U of I still haunted by ghosts of corruption

 
 
Published10/26/2009 12:03 AM

Just in time for Halloween, two new ghosts are haunting the University of Illinois.

These new ghosts aren't invisible, like the legendary hobgoblin in the campus English Building that is known to flick the lights off and on and slam doors.

 

The new U of I ghosts are real flesh and blood, not apparitions like those in Lincoln Hall sometimes seen peering out of a third-floor window.

The new goblins are actually on the university payroll, unlike the long-rumored poltergeist in the Psychology Building. That ghost causes students to feel chilly breezes and hear voices.

The new ghosts at the U of I even have names.

Richard Herman and Joe White.

Herman and White used to run the university as chancellor and president, respectively, until recently resigning those positions during the storied university's scariest chapter.

But just like wicked spirits that infest the rafters of old houses, the former leaders at U of I will still be present.

Herman's arrangement is the most ghastly. Even though he was considered intimately linked to corrupt admissions schemes that have scarred and tainted U of I's standing, the former chancellor is being kept on as a "special assistant to the interim president."

Maybe he will assist to keep U of I free of his own plots and plans that would further wreck its reputation.

Might I suggest that Herman be kept away from computers in his new "role." His name appeared on thousands of university e-mails that described special treatment given to applications submitted by politically connected students.

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Whatever Herman will actually do from now until next June, he will keep his $395,000-a-year salary.

Next summer we know exactly what Herman will do for his state university paycheck.

Nothing.

In the most shortsighted and insulting part of Herman's platinum parachute, he will be allowed to take a year off with pay.

From July 2010 until July 2011, Herman will be paid his faculty salary of $244,000.

What do the students and taxpayers receive for their money, nearly a quarter-million dollars?

Not a thing. Herman won't even have to call in.

They call it a "sabbatical" in the education world.

In the real world we call it a no-show job.

Down at the U.S. Attorney's Office they called it ghost payrolling and people have gone to prison for it. But no criminal charges have been filed against anybody in the U of I admissions scandal.

                                                                                                                                                                                                                       
 

In fact, the newly formed U of I board of trustees OK'd the deal and actually seemed to think it was a good thing.

The board's executive committee­ - Chairman Christopher Kennedy, board members Ed McMillan and Pam Strobel - were unanimous in supporting Herman's new contract. They seemed to believe that in foregoing a $300,000 scheduled bonus, Herman was being punished enough for whatever his misdeeds might have been.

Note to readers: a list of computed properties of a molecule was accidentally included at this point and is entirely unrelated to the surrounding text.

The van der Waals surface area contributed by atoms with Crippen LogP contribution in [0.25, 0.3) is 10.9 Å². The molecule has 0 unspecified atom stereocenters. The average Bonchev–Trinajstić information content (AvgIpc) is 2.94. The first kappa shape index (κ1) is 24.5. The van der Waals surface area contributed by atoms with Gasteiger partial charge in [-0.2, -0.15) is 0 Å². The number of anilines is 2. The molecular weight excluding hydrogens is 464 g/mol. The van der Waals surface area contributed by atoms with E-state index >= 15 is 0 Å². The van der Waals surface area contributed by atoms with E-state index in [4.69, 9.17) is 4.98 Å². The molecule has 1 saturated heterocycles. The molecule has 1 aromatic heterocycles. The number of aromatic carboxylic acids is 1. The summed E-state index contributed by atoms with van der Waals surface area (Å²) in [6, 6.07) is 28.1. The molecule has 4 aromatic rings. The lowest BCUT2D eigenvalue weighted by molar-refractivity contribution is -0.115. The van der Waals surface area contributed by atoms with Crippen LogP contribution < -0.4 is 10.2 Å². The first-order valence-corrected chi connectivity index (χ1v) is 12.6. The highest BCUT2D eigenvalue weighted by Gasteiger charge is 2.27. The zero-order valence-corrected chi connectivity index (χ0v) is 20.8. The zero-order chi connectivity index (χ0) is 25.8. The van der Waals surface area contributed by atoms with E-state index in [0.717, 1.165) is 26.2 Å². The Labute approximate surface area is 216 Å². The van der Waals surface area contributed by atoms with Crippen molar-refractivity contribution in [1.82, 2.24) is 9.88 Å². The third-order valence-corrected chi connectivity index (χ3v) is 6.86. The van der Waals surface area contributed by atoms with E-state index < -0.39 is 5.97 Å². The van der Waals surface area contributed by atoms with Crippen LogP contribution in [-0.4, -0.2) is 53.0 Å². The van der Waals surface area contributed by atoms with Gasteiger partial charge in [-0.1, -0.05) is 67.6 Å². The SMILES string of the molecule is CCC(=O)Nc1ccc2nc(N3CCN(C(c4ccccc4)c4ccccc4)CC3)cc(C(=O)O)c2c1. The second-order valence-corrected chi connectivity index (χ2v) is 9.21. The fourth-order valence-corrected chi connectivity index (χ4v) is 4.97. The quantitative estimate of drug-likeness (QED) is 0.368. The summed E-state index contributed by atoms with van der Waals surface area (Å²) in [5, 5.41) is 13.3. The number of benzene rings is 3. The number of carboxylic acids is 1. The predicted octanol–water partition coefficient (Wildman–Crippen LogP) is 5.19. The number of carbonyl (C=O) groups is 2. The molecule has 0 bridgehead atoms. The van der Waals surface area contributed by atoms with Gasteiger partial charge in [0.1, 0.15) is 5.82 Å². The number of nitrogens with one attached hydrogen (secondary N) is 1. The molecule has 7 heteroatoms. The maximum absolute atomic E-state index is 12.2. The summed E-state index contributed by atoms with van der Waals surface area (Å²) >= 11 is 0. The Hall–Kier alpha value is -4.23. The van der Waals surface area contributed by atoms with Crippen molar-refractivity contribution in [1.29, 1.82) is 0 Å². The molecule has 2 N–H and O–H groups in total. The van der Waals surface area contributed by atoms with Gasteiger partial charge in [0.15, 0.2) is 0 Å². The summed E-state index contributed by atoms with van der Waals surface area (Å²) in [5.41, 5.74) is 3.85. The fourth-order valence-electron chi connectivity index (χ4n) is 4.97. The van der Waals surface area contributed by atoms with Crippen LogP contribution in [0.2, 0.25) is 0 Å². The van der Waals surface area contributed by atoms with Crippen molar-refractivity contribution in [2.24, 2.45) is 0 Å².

Chairman Kennedy, fumbling his first carry worse than any Illini running back this 1-6 season, said he believes Herman "will be acting in the best interests of the university and keep himself out of areas that are no longer his responsibility."

Well that will certainly be true when Herman, 67, is on his one-year paid vacation. Once he returns, Herman will continue to be paid $244,000 per year to teach two classes.

Ex-president Joe White, who for years rode shotgun as the special admission's vehicle was on cruise control, also will return to the classroom as a business professor.

He will earn an annual salary of about $300,000 to teach ethics and leadership.

Do we really want somebody who has been a part of an ethical breach of leadership to be teaching our college-age kids about ethics and leadership?

And White, 62, will keep working on a university fundraising campaign that he started as president. Now that makes sense, doesn't it?

The board, which is made up of mostly new members appointed by Gov. Pat Quinn, seemed content that White had paid a stiff enough price by sacrificing his scheduled $475,000 bonus.

Universities buy out the legitimate contracts of college coaches who don't make bowl games. Wouldn't the state be better served if U of I did the same thing with Herman and White?

It is obvious that the disconnect between Champaign-Urbana and Reality has not been repaired. Perhaps those who are put in charge of operating public universities in Illinois ought to take a course or two in public service. Or maybe they just need an injection of common sense.

But that is a long-term solution.

For now, the University of Illinois could just use a good exorcism.

• Chuck Goudie, whose column appears each Monday, is the chief investigative reporter at ABC 7 News in Chicago. The views in this column are his own and not those of WLS-TV. He can be reached by e-mail at chuckgoudie@gmail.com and followed at twitter.com/ChuckGoudie.

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